Marks of a True Christian-2 Hate what is evil

Love must be sincere. Hate what is evil; cling to what is good.  Be devoted to one another in love. Honour one another above yourselves.  Never be lacking in zeal, but keep your spiritual fervour, serving the Lord.  Be joyful in hope, patient in affliction, faithful in prayer.  Share with the Lord’s people who are in need. Practice hospitality.

Bless those who persecute you; bless and do not curse.  Rejoice with those who rejoice; mourn with those who mourn.  Live in harmony with one another. Do not be proud, but be willing to associate with people of low position. Do not be conceited.

Do not repay anyone evil for evil. Be careful to do what is right in the eyes of everyone.  If it is possible, as far as it depends on you, live at peace with everyone. Do not take revenge, my dear friends, but leave room for God’s wrath, for it is written: “It is mine to avenge; I will repay,” says the Lord.  On the contrary:

“If your enemy is hungry, feed him;
    if he is thirsty, give him something to drink.
In doing this, you will heap burning coals on his head.”

Do not be overcome by evil, but overcome evil with good.

Romans 12.9-21

The true Christian is someone who hates! Who hates what is evil. We surely assent to that statement but for it to have meaning we have to define evil and then address the fact that because we are fallen creatures what is evil for one person is not evil or perhaps less evil for someone else.

The Bible tells us that in the beginning all was good and indeed very good – a situation we cannot but acknowledge if we read Genesis chapter 1 and the reason for this is clearly that ‘in the beginning was God’ and God is by definition, good.

However a quick engagement with any of the news media shouts at us that that is not the case today, nor was it yesterday, nor has it been since Genesis chapter 3, and it is the acknowledgement of this that sets the Christian apart from all other people in regard to lifestyle and behaviour.

In the Church of England celebration of Communion those who  participate are challenged with these words before sharing in the Bread and Wine.

You who truly and earnestly repent of your sins and are reconciled and

at peace with your neighbours and intend to lead a new life, following

the commandments of God and walking in his holy ways, draw near by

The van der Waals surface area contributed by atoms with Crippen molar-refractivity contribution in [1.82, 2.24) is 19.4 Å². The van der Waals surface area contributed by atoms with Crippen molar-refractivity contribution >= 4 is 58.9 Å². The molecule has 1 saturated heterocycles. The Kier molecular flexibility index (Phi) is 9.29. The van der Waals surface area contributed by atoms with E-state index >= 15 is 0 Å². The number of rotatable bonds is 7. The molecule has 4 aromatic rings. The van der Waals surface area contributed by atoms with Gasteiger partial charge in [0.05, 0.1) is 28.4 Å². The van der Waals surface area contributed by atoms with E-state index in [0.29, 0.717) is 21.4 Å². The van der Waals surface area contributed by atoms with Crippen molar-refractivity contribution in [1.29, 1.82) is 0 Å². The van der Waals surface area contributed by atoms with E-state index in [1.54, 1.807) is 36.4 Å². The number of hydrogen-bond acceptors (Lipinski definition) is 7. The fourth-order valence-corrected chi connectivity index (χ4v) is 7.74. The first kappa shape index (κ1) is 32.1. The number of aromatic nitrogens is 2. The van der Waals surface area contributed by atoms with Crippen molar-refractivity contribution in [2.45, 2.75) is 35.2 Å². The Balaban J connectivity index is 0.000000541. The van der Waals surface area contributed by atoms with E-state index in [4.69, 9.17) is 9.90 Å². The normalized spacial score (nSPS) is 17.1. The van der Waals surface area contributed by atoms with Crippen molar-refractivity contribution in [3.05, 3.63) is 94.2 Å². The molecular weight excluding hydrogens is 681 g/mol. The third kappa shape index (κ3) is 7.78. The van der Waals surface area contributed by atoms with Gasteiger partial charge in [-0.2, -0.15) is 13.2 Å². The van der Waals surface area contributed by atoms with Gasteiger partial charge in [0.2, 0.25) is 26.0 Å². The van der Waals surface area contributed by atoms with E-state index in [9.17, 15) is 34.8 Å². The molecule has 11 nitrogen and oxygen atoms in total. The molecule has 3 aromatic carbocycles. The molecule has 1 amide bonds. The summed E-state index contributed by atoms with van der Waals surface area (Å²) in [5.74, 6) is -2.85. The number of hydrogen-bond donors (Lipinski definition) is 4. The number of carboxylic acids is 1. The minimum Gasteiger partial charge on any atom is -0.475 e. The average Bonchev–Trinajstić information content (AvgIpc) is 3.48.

faith, take this holy sacrament for your encouragement and make your

humble confession to Almighty God.

And that puts ‘hating evil’ in a nutshell.

It is to follow the commandments of God and to walk in his holy ways for if I am doing that I am closing the door to that which is evil for the commandments of God and Holy living are the exact opposite of evil. Ah, but you will rightly say, if you are honest, that is too high a standard for me to keep and you are right! Which is why Jesus came and kept that standard on our behalf, sealing his victory over sin and evil by his death and resurrection. However there is a danger that we believe that superficially, and buy into ‘cheap grace’ when we are called to actively ‘hate what is evil’.

The challenge for us today is, ‘How holy is my living?’ Am I actively ‘hating evil’? or am I too easily giving in to the allure of the world and its ways?

But it is not just ‘hating evil’ which we are called to here but alongside that to ‘cling to what is good’!

Do these two things define your life this day or are you trying to live with a foot in two camps – claiming to be a true Christian, but at the  same time,  enjoying the pleasures of sin?

Hear what the writer to the Hebrews says about Moses:

 By faith Moses, when he had grown up, refused to be known as the son of Pharaoh’s daughter. He chose to be mistreated along with the people of God rather than to enjoy the fleeting pleasures of sin. He regarded disgrace for the sake of Christ as of greater value than the treasures of Egypt, because he was looking ahead to his reward. Hebrews 11.24-26

Hating evil and clinging to what is good puts you at odds with the world for the world hates good and loves evil. Trying to have a bit of both, blunts your usefulness for God’s service.

Let us each ask ourselves this morning,

‘do I hate what is evil and cling to that which is good?’

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